Discriminatory Effects of Credit Scoring on Communities of Color
Rice, Lisa, Swesnik, Deidre, Suffolk University Law Review
Table of Contents I. Introduction II. The Nation's Dual Credit Market Rooted in Discrimination A. Overt Historical Discrimination B. Subprime Lending and Its Long-Term Discriminatory Effects C. The Proliferation of Fringe Lenders in Communities of Color III. Credit Scoring Has a Discriminatory Impact and Is Not the Best Measure of Risk A. Limited Scope, Quality, and Transparency of Credit Information B. Disparate Impact of Credit-Scoring Factors 1. Payment History: 35% of FICO Score 2. Amounts Owed: 30% of FICO Score 3. Length of Credit History: 15% of FICO Score 4. New Credit: 10% of FICO Score 5. Types of Credit Used: 10% of FICO Score C. Existing Credit-Scoring Systems Do Not Adequately Predict Risk D. Risky Loan Products and Unsafe Lending Environments--Not Borrowers--Were Clearly the Culprit IV. Why the Federal Government and Lenders Have an Obligation to Change the System V. Policy and Enforcement Solutions to Improve Credit-Scoring Systems A. Broaden the Scope of Financial Data Utilized by Underwriting and Credit Scoring Models B. Improve the Quality of Data C. Make the System More Transparent D. Adequately Assess the Impact of Credit-Scoring Mechanisms on Underserved Groups E. Reduce the Overreliance on Credit-Scoring Mechanisms F. Evaluate Product Risk G. Fix Credit Scores for Victims of Discrimination VI. Conclusion
Our current credit-scoring systems have a disparate impact on people and communities of color. These systems are rooted in our long history of housing discrimination and the dual credit market that resulted from it. Moreover, many credit-scoring mechanisms include factors that do not just assess the risk characteristics of the borrower; they also reflect the riskiness of the environment in which a consumer is utilizing credit, as well as the riskiness of the types of products a consumer uses.
Until only a few decades ago, communities and people of color were explicitly excluded from access to low-cost government and other mainstream loans. In the 1930s, the Home Owners Loan Corporation (HOLC) used blatant discriminatory rating systems and "residential security maps" to deem communities of color to be high risk. (1) The Federal Housing Authority (FHA) and Veterans Administration (VA) continued this discrimination into the 1950s. (2) Banks, real estate agents, appraisers, and others also perpetuated redlining and segregation in the housing markets. The passage of the federal Fair Housing Act of 1968 improved conditions, but federal regulatory agencies refused to acknowledge their enforcement responsibilities under the Act until the mid 1970s. It was not until civil-rights groups sued the agencies that the federal government began to collect information on the mortgage-lending practices of the institutions it regulated, and to establish and implement fair-lending examination procedures.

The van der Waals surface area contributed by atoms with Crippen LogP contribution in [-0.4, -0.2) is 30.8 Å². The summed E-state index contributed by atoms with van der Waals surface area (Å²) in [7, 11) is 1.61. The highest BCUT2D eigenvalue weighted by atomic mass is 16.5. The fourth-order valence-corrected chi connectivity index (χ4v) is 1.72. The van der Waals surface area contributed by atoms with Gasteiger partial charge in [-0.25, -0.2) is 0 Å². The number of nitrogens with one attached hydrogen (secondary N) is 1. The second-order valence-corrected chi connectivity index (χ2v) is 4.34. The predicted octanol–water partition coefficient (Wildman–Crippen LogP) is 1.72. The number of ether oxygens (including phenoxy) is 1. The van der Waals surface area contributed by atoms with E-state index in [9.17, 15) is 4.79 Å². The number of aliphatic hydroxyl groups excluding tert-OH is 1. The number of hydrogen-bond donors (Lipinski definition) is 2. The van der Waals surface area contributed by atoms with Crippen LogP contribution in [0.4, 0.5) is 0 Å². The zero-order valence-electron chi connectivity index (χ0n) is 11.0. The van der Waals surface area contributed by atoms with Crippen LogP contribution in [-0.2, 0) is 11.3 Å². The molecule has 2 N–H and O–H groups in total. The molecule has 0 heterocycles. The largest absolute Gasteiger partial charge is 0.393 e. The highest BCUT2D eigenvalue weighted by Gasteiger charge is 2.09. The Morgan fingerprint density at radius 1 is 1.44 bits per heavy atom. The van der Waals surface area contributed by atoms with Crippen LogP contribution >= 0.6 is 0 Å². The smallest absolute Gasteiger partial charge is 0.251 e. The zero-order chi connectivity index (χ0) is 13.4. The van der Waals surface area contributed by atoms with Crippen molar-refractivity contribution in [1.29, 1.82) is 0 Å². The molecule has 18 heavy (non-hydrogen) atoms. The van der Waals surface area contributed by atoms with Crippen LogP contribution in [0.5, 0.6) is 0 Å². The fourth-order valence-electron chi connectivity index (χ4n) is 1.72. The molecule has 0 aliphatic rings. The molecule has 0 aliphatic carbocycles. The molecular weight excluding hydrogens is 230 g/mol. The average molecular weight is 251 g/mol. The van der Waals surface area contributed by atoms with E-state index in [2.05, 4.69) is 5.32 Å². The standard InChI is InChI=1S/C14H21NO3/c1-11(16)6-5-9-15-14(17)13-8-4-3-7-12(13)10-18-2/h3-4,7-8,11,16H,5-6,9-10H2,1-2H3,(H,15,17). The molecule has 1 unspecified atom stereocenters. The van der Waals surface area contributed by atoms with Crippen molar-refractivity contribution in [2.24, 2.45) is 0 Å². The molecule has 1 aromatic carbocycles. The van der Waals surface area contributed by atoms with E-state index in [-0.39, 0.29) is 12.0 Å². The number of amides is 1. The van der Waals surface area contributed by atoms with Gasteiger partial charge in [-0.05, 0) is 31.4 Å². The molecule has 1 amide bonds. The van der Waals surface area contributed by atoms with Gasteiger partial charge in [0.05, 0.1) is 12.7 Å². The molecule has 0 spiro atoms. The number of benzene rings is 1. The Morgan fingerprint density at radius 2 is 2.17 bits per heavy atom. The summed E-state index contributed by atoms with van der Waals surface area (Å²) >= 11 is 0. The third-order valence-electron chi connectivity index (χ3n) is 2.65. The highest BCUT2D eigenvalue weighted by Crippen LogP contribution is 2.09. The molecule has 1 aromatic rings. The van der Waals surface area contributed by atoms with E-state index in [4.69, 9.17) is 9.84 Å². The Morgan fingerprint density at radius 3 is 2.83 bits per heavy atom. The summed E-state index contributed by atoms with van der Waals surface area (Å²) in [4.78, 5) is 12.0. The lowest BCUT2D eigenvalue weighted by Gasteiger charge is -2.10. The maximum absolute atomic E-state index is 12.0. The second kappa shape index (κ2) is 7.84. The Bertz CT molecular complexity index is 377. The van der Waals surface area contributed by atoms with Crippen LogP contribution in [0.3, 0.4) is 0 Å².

Because of this history of racial discrimination, segregated neighborhoods formed and people of color had limited access to affordable, sustainable credit. Instead of accessing mainstream credit available to white borrowers and white neighborhoods, people of color were relegated to using fringe lenders and paying much more than they would have had to otherwise. While segregation and housing discrimination have abated somewhat, we still live in an extraordinarily segregated society. (3) Access to credit is even now often based on where we live rather than our individual ability to repay that credit. As this Article will explore, people of color were steered to subprime loans even when they qualified for prime loans, contributing to the fact that the foreclosure crisis has hit communities of color worse than the rest of the country. …